Animal Database

Hi Homo sapien! Welcome to Animal Database! Anyway, did you know that you're 60% genetically similar to banana trees?


Animal Database
Animal Database
Human (Homo sapiens)
Scientific Classification
Kingdom Animalia
Phylum Chordata
Class Mammalia
Order Primates
Family Hominidae
Genus Homo

Homo or humans, is a genus of hominids that includes modern humans and species closely related to them. The genus is estimated to be about 2.3 to 2.4 million years old, possibly having evolved from australopithecine ancestors, with the appearance of Homo habilis. Several species, including Australopithecus garhi, Australopithecus sediba, Australopithecus africanus, and Australopithecus afarensis, have been proposed as the direct ancestor of the Homo lineage. These species have morphological features that align them with Homo, but there is no consensus on which gave rise to Homo, assuming it was not an, as yet, undiscovered species.

The most salient physiological development between the earlier australopith species and Homo is the increase in cranial capacity, from about 450 cm3 (27 cu in) in A. garhi to 600 cm3 (37 cu in) in H. habilis. Within the Homo genus, cranial capacity again doubled from Homo habilis through Homo ergaster to Homo heidelbergensis by 0.6 million years ago. The cranial capacity of Homo heidelbergensis overlaps with the range found in modern humans.

The advent of Homo was thought to coincide with the first evidence of stone tools (the Oldowan industry), and thus by definition with the beginning of the Lower Palaeolithic; however, recent evidence from Ethiopia now places the earliest evidence of stone tool usage at before 3.39 million years ago. The emergence of Homo coincides roughly with the onset of Quaternary glaciation, the beginning of the current ice age.

Homo sapiens (modern humans) is the only surviving species in the genus, all others having become extinct. Homo neanderthalensis, traditionally considered the last surviving relative, died out about 24,000 years ago, though recent discoveries suggest that another species, Homo floresiensis, may have lived much more recently. The other extant Homininae: the chimpanzees and gorillas have a limited geographic range. In contrast, the evolution of humans is a history of migrations and admixture. Humans repeatedly left Africa to populate Eurasia and finally the Americas, Oceania, and the rest of the world.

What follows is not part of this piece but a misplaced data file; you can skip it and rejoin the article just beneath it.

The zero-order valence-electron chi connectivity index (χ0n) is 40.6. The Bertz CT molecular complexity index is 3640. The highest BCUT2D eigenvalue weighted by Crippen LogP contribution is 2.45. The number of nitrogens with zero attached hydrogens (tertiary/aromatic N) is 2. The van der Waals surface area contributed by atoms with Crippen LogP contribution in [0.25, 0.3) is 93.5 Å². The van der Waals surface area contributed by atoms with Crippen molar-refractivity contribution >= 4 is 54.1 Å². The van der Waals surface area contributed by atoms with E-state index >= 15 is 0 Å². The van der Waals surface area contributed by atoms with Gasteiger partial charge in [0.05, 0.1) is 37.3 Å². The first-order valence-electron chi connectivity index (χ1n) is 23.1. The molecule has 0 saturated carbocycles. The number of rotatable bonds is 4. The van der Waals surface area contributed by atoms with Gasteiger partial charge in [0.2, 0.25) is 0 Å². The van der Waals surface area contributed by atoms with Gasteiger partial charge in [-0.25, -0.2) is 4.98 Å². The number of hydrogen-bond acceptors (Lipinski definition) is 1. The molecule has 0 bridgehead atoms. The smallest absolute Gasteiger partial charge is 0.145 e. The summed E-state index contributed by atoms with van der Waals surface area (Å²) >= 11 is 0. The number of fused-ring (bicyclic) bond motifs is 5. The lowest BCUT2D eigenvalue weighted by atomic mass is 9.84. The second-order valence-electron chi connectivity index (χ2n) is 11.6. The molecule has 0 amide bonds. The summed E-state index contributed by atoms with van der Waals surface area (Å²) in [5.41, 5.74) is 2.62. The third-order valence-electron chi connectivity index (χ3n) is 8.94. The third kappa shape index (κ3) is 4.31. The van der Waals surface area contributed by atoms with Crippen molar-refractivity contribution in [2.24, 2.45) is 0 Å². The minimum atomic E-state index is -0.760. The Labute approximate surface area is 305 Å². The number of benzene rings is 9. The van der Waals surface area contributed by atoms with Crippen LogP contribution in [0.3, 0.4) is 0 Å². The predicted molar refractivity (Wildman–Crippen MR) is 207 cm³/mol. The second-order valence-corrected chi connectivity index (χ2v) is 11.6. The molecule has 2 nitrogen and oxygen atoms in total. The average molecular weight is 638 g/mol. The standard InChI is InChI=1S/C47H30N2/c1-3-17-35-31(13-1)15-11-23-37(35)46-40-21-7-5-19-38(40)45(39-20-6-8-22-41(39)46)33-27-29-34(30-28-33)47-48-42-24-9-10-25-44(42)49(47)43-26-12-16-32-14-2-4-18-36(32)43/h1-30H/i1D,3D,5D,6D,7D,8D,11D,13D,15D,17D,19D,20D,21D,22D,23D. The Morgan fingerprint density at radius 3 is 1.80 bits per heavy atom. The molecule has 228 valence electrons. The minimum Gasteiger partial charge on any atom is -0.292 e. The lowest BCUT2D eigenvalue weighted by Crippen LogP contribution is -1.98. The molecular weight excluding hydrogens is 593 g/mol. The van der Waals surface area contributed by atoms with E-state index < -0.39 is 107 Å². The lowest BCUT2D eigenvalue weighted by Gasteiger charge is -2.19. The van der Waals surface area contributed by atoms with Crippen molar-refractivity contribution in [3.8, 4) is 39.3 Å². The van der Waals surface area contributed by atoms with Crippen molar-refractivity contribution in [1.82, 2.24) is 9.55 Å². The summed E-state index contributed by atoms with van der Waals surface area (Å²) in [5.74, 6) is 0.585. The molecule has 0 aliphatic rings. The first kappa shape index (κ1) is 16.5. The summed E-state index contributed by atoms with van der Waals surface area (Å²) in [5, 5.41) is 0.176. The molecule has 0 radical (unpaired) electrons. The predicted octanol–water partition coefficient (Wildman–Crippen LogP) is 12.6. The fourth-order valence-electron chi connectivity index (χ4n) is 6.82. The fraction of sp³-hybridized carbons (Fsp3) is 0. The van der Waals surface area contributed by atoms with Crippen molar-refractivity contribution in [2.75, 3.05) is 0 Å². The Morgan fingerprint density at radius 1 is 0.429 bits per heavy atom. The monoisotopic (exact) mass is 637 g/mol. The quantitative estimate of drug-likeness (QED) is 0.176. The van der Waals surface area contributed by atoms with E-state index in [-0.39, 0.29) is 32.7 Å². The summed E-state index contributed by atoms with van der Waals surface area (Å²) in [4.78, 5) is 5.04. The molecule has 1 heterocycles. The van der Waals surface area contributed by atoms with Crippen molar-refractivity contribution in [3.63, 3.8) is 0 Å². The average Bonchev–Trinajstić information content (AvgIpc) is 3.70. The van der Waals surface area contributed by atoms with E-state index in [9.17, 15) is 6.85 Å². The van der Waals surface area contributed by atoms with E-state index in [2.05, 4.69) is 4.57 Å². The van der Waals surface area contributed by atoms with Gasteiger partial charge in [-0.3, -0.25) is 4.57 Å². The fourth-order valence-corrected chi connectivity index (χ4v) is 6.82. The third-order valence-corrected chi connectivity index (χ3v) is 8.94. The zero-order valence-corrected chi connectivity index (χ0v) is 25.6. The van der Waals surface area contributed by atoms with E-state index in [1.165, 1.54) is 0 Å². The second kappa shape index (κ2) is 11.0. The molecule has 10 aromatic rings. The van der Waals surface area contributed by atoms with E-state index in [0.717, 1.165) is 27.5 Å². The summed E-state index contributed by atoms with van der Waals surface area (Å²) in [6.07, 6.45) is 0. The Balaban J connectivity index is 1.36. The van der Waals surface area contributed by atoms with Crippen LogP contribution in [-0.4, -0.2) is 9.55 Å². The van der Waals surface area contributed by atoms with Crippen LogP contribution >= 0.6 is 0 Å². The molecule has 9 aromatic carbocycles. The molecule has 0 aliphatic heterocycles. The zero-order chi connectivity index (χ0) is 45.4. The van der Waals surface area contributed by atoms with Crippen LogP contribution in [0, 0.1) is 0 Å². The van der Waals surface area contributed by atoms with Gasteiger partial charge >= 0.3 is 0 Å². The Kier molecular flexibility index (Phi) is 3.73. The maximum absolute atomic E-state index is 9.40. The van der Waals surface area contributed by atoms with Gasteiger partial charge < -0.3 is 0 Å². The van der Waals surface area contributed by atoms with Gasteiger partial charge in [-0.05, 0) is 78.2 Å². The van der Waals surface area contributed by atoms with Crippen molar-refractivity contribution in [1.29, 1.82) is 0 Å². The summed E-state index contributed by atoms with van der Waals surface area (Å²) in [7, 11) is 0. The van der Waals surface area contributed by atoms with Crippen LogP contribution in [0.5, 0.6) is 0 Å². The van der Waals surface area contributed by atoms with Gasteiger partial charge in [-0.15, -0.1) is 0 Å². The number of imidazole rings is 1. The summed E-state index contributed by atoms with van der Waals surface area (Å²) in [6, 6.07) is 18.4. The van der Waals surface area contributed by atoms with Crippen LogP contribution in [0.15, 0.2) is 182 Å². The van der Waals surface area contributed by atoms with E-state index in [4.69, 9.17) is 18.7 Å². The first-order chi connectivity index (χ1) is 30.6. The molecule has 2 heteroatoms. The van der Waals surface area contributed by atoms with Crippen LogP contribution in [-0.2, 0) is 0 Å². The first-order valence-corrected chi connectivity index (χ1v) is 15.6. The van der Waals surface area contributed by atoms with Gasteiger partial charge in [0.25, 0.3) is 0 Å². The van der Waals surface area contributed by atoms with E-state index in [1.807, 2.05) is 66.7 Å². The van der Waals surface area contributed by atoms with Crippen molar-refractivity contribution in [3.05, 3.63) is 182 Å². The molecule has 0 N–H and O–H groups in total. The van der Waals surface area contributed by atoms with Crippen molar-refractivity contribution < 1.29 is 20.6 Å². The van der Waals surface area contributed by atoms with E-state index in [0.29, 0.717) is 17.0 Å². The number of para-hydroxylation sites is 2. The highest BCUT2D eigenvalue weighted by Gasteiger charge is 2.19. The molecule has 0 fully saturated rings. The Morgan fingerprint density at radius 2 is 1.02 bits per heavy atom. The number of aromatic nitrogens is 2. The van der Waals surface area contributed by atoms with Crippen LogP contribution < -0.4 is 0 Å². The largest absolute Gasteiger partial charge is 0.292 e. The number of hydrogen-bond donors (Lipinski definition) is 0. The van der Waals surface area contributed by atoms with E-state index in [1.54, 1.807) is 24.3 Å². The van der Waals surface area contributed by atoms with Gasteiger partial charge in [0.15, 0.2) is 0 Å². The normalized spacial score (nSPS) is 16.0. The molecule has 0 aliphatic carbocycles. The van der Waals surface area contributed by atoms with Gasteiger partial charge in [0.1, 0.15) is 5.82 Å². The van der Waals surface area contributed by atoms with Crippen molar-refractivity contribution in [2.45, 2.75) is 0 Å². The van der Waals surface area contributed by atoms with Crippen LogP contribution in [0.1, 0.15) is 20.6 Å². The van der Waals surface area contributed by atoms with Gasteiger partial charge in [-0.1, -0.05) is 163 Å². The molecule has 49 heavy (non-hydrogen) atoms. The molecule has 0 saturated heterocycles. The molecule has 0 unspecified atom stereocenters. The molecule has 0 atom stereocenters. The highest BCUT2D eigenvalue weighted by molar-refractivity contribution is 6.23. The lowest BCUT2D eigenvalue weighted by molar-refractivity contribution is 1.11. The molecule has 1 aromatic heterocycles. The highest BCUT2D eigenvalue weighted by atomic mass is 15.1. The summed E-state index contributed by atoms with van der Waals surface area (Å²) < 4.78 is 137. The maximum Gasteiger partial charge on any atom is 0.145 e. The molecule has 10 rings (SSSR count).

In biological sciences, particularly anthropology and palaeontology, the common name for all members of the genus Homo is "human".

The word homo is Latin meaning "human", and became to mean "man" in the gender-neutral sense in New Latin. The word "human" itself is from Latin humanus, an adjective cognate to homo, both thought to derive from a Proto-Indo-European word for "earth" reconstructed as dhǵhem.

The binomial name Homo sapiens is due to Carl Linnaeus (1758)

Names for other species were coined beginning in the second half of the 19th century (H. neanderthalensis 1864, H. erectus 1892). A couple of recently discovered, recently extinct, species in the Homo Genus do not have accepted binomial names yet, Denisova hominin, and Red Deer Cave people. Classification of the Homo Genus into species and subspecies is poorly defined, highly disputed, and subject to political correctness and incomplete information, leading to difficulties in binomial naming, and the use of common names such as Neanderthal and Denisovan even in scientific papers.


Sub Species or Species Description Image
Homo Denisovans
Homo naledi
Homo antecessor
Homo cepranensis
Homo erectus
Homo erectus ergaster
Homo erectus erectus
Homo erectus georgicus
Homo erectus pekinensis
Homo erectus tautavelensis
Homo erectus bilzingslebenensis
Homo erectus lantianensis
Homo erectus nankinensis
Homo erectus soloensis
Homo erectus palaeojavanicus
Homo erectus yuanmouensis
Homo floresiensis
Homo gautengensis
Homo habilis
Homo erectus heidelbergensis
Homo luzonensis
Homo Neanderthalensis
Homo rhodesiensis
Homo rudolfensis
Homo tsaichangensis
Red Deer Cave People
Homo Sapiens Idaltu
Homo Sapiens Sapiens